Unfortunately, the two days spent at Scotts Head were overcast and grey, as you can see from the photos, but luckily we didn’t have any rain. We camped out at Scotts Head Holiday Park, which has the best piece of real estate in town, being located right on the main beach. We spent our days there relaxing at the beaches, exploring the town, going for walks along and beach and the headlands and simply chilling-out at our campsite, having a few drinks together and listening to the strumming of guitars of our fellow campers. In the evenings, don’t forget to head down to the main beach to watch children squealing as they try to catch the ghost crabs that race down the sand and into the sea.





























Scotts Head Holiday Park: It’s cheap and has the best location in town. We paid $20 per night for a large powered campsite and were located only a few metres from the beach. The campsite has great and newly renovated facilities – a large toilet and shower block, a laundry, barbecue area, clothes lines, and even a tennis court. The park is supposed to have free wifi, but we weren’t able to connect to it. There is a general store, two cafes, a liquor store, clothes/gift shop and a real estate agency right outside the camping group, so you don’t have to travel far to get supplies.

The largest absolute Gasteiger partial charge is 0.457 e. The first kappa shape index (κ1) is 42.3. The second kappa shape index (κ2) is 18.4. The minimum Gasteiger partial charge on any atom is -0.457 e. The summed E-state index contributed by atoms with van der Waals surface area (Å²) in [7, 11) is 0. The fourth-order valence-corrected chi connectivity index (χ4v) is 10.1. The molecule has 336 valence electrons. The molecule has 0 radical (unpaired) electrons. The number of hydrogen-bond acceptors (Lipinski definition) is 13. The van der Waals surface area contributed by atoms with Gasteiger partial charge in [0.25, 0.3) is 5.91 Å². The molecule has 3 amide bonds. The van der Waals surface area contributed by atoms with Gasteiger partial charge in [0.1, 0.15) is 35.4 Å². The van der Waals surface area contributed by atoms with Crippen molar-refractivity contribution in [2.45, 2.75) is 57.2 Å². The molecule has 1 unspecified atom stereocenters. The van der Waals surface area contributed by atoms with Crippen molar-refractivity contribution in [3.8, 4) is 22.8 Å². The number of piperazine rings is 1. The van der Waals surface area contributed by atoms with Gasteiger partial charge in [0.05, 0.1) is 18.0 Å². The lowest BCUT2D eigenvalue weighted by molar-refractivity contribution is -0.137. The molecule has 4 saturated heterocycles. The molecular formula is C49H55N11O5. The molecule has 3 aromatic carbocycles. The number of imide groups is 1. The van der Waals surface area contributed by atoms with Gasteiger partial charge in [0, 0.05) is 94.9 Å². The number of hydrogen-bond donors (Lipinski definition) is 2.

If you’re camping, cooking your own meals at the campsite is usually the best way to go (you’ll also save some $$$). The general store is well stocked and the prices aren’t much higher than your average suburban Coles or Woolworths. Alternatively, there are two cafes offering simple, yet tasty meals. They do good coffee too.

Getting There:
The easiest way to get to Scotts Head is to drive. It is located about 10km from the Pacific Highway. There will be a sign to Scotts Head, at Scotts Head Road. Keep a lookout for wildlife, especially if you’re driving in and out at dusk or dawn and also during the nightime hours

Povljana & The Island of Pag, Croatia

When you drive onto The Island of Pag, you are greeted with a desolate and barren landscape. It feels as though you have arrived on a different planet, with no sign of life, apart from the occasional car whizzing by. But the scene is spectacular – the rugged white limestone cliffs dive dramatically into the sapphire blue of the Adriatic Sea. And not to mention the imposing,  yet awe-inspiring Velebit Mountains, set as a backdrop. The scenery on Pag is breath-taking – these photographs below fail to do it the justice it deserves. Unfortunately, many visitors to Croatia stick to the ‘regular’ tourist route of sailing between Split and Dubrovnik, visiting the islands of Hvar, Brac and Korcula, missing northern Croatia and what is has to offer. Ok, I could be a bit wrong with that final statement, many people do visit Pag. For all those party animals and music festival addicts, Pag is known as the Croatian Ibiza. Thousands of people flock to Pag, namely Zrce, located in the bay south-east of Novalja, to spend their summer partying 24/7 if they wish. But Pag is much more than a party island. It is an island steeped in history and tradition, and offers some of the most amazing scenery in all of Croatia. I have been lucky enough to visit Pag on every trip to Croatia – my mother was born on the island, in the town of Povljana, and we still have our original family house there, which has become a holiday house for me, my brother, aunt, uncles, cousins and many of our friends.